Keith Dufour is no stranger to media attention. The Covington furniture maker has appeared on three episodes of the History Channel’s Ax Men series, which features his logger and four other logging companies around the country.
Dufour’s creations include tables, benches and mirrors made from either reclaimed wood he’s retrieved from old homes slated for demolition or ancient sinker logs pulled out of the Bedico swamp west of Madisonville.
Dufour makes his furniture in his free time from his day job as a territory manager for Cephalon, Inc., a biopharmaceutical company. About 10 years ago, he hired an acquaintance to teach him woodworking and began making mirrors from wood salvaged from old homes. “I was always fascinated with architectural salvage,” he says.
Then, in his typical do-it-yourself fashion, he began doing his own demolition work on old vacant homes. “Anything over 100 years old will have big pieces of wood,” he says. “You can’t get anything like that now.” He reclaims wood in the floors, walls, joists and roof sheathing. When he worked on the southshore, he’d drive around New Orleans during his workday between visits to clients and scope out his next project.
Dufour still peruses the demolition list for old homes, but now he’s working with wood that’s even older. About two years ago, when he met logger and History Channel star Shelby Stanga, he added sinker logs to his repertoire.
Between 1890 and 1944, the swamp around Bedico Creek and its bayous was milled extensively. The old-growth trees were felled and floated down the creek to Lake Pontchartrain, where they were then sent to New Orleans to be used in home construction. Dufour says that about 20 percent of these logs sank, and they’ve been sitting in the mud ever since—some for over 100 years. They can be anywhere from 15 to 50 feet below the water’s surface.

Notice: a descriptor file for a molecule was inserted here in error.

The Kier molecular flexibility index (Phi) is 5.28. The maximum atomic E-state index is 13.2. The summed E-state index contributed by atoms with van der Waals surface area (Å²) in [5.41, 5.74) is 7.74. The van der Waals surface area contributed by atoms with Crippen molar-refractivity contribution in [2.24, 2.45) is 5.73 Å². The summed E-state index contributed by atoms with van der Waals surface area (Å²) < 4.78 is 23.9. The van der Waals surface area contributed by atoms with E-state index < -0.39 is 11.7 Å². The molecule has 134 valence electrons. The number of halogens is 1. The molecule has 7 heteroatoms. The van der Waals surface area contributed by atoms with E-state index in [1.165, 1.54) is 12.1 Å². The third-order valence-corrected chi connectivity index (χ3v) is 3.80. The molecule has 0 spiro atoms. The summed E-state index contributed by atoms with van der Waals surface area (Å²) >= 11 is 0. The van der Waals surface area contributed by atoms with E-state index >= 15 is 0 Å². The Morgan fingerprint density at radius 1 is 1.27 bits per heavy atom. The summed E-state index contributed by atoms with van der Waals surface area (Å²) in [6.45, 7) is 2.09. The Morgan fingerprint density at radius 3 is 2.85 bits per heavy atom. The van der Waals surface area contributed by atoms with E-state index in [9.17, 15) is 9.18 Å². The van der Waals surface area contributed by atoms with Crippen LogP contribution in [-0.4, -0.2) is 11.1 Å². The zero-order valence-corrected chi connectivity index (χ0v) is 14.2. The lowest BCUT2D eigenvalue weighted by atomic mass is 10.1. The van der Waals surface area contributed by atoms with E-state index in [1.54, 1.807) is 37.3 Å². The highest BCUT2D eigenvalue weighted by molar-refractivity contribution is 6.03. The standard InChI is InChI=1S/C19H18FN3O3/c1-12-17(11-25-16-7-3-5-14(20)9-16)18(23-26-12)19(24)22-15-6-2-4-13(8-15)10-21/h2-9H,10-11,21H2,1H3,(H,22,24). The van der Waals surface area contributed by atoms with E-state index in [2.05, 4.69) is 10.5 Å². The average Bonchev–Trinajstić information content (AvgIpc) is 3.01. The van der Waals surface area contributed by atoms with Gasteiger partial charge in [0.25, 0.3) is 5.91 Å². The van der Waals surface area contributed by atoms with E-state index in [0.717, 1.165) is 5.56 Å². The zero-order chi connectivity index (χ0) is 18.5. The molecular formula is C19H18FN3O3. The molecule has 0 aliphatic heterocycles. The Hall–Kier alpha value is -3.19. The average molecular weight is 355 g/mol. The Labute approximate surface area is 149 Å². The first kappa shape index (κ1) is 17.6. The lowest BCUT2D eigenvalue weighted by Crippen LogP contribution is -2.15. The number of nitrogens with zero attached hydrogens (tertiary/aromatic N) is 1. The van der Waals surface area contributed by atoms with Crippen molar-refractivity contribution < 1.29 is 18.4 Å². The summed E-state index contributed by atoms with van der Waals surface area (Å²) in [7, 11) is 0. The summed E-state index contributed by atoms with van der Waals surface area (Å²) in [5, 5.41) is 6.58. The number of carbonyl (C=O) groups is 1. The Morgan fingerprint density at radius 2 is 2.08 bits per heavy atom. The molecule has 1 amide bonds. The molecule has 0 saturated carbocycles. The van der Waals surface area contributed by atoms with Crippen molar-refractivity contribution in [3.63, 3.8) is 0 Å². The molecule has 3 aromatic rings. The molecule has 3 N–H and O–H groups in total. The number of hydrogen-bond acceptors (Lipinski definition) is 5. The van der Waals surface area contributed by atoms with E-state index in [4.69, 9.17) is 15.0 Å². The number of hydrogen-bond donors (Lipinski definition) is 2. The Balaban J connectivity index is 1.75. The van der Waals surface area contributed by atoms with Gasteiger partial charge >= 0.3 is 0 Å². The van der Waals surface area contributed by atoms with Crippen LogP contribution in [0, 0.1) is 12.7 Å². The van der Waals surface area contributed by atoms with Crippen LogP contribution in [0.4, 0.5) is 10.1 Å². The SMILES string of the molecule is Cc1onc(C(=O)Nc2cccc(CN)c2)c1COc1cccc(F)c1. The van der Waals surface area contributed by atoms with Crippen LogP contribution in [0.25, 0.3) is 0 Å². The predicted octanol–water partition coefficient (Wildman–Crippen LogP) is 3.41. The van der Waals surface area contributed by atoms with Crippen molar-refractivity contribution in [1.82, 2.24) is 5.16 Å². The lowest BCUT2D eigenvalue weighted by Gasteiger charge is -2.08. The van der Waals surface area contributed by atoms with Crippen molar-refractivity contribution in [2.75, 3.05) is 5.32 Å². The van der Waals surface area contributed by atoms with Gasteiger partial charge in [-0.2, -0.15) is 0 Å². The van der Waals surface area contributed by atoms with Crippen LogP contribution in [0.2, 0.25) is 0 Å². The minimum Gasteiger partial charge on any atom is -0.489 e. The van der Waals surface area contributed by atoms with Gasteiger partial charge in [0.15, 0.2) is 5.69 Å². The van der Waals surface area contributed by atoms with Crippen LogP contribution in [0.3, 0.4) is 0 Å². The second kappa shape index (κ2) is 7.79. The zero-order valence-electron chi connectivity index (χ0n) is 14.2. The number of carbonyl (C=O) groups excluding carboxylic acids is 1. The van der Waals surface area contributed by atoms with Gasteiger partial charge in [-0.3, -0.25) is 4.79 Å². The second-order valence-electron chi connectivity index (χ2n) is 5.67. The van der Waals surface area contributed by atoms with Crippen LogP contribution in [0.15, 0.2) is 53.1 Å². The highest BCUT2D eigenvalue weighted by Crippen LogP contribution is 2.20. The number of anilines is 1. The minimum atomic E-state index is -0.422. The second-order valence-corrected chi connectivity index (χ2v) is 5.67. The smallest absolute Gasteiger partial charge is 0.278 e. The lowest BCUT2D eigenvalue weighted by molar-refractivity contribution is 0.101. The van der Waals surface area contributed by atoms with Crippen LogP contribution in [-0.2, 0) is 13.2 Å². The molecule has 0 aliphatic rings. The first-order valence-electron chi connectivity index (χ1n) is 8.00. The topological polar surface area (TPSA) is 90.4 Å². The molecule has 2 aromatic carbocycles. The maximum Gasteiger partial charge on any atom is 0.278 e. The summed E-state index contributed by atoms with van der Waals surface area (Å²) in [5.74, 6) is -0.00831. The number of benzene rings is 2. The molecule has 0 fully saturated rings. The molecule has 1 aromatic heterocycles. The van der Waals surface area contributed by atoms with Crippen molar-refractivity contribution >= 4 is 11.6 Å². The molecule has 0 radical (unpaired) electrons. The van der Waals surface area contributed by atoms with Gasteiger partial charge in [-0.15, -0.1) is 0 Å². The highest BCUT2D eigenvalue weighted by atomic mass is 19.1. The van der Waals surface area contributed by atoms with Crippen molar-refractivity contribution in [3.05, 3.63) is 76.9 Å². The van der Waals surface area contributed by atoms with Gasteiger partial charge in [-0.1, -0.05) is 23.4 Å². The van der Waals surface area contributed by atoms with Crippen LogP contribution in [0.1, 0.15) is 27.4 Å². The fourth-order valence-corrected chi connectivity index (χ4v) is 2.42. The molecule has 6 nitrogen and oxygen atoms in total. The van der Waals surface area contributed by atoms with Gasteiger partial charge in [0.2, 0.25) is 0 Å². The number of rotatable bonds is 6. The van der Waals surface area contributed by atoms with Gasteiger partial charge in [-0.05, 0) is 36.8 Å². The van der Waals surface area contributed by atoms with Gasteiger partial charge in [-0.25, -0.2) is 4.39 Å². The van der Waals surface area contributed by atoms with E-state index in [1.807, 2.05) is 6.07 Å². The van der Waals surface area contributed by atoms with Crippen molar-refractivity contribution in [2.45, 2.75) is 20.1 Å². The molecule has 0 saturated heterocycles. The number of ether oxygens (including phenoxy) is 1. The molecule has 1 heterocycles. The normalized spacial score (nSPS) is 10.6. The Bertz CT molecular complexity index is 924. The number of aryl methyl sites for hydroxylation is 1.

The logs, which are typically cypress, have absorbed minerals from the mud in a process that alters the appearance of the wood. The result is a rainbow of colors—yellow, red, blue, green, purple and brown—and a very attractive product.
“It’s the prettiest wood in the country,” Dufour says. “It’s one of a kind.” He recently bought a saw mill, which he keeps near the creek to cut the wood on site. “When we open these [logs], it’s like finding gold inside,” he says.
The logs range in age from 2,000 years old to 5,000-year-old “dinosaurs,” Dufour says. The trees have seen a lot of history, as evidenced by the bullets or arrowheads sometimes found lodged inside. Each of the 12 species of trees represented has different qualities. “They all give you a different look,” he says, but claims cypress is the most attractive. “Cypress is the prettiest wood in the world, and it’s right here in our backyard.”
Dufour says there are probably thousands of sinker logs in the Bedico area. But he won’t specify where. The logs are worth several thousand dollars each and they’re threatened by pirates who retrieve them illegally. Their exact locations are top secret, and Stanga knows where to find the gold.
Stanga, a barrel-chested logger, lives deep in the swamp; his home is accessible only by boat or helicopter. He locates the logs by diving or by using sonar. Or he simply wades through the snake- and alligator-infested water, feeling for logs with his bare feet. He’s been known to wrestle huge snapping turtles out of the water and bite the heads off venomous snakes.
Once he finds a log, Stanga hooks it to a crane on a barge and drags it to shore. Dufour then cuts it based on what he plans to make, and the wood is one step closer to becoming a Keith Dufour creation.
Dufour has done well with his hobby. A dining table he made is on display in staged homes built by Miller Building Co., and he built the fireplace mantle in the 2010 Southern Living Idea House in Covington. Dufour also sells many of his pieces at Interiors and Imports in Mandeville.
The most important thing for Dufour, though, is the quality of the wood and its fascinating history. “I seek out the best wood I can find locally,” he says. “People want something unique with a story. I can tell them where the wood came from and how old it is. It’s got character and a story to tell.”
A story to tell, indeed.